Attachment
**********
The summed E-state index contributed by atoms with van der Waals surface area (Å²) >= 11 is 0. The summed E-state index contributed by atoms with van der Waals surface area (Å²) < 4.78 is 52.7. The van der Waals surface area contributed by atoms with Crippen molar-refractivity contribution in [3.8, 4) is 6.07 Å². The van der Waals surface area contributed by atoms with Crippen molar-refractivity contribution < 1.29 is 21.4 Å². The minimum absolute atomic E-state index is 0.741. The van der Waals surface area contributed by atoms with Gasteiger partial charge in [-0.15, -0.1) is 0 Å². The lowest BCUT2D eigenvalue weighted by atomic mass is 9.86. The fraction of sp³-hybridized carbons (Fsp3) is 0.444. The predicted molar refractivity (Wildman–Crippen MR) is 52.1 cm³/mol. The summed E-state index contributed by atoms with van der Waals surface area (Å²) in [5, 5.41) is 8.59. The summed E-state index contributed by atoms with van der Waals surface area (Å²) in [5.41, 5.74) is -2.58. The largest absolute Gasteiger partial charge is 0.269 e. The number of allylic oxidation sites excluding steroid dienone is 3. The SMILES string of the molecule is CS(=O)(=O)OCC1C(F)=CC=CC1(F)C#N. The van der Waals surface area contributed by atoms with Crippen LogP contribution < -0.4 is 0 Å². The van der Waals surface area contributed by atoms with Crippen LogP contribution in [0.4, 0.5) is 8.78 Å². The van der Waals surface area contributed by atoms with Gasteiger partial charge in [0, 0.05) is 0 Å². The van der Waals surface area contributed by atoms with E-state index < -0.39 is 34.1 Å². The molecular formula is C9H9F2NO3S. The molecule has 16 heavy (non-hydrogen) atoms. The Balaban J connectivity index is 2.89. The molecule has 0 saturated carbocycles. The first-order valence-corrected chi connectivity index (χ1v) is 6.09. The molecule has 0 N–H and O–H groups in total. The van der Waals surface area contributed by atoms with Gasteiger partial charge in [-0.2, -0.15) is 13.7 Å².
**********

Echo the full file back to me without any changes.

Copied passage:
The summed E-state index contributed by atoms with van der Waals surface area (Å²) >= 11 is 0. The summed E-state index contributed by atoms with van der Waals surface area (Å²) < 4.78 is 52.7. The van der Waals surface area contributed by atoms with Crippen molar-refractivity contribution in [3.8, 4) is 6.07 Å². The van der Waals surface area contributed by atoms with Crippen molar-refractivity contribution < 1.29 is 21.4 Å². The minimum absolute atomic E-state index is 0.741. The van der Waals surface area contributed by atoms with Gasteiger partial charge in [-0.15, -0.1) is 0 Å². The lowest BCUT2D eigenvalue weighted by atomic mass is 9.86. The fraction of sp³-hybridized carbons (Fsp3) is 0.444. The predicted molar refractivity (Wildman–Crippen MR) is 52.1 cm³/mol. The summed E-state index contributed by atoms with van der Waals surface area (Å²) in [5, 5.41) is 8.59. The summed E-state index contributed by atoms with van der Waals surface area (Å²) in [5.41, 5.74) is -2.58. The largest absolute Gasteiger partial charge is 0.269 e. The number of allylic oxidation sites excluding steroid dienone is 3. The SMILES string of the molecule is CS(=O)(=O)OCC1C(F)=CC=CC1(F)C#N. The van der Waals surface area contributed by atoms with Crippen LogP contribution < -0.4 is 0 Å². The van der Waals surface area contributed by atoms with Crippen LogP contribution in [0.4, 0.5) is 8.78 Å². The van der Waals surface area contributed by atoms with Gasteiger partial charge in [0, 0.05) is 0 Å². The van der Waals surface area contributed by atoms with E-state index < -0.39 is 34.1 Å². The molecular formula is C9H9F2NO3S. The molecule has 16 heavy (non-hydrogen) atoms. The Balaban J connectivity index is 2.89. The molecule has 0 saturated carbocycles. The first-order valence-corrected chi connectivity index (χ1v) is 6.09. The molecule has 0 N–H and O–H groups in total. The van der Waals surface area contributed by atoms with Gasteiger partial charge in [-0.2, -0.15) is 13.7 Å².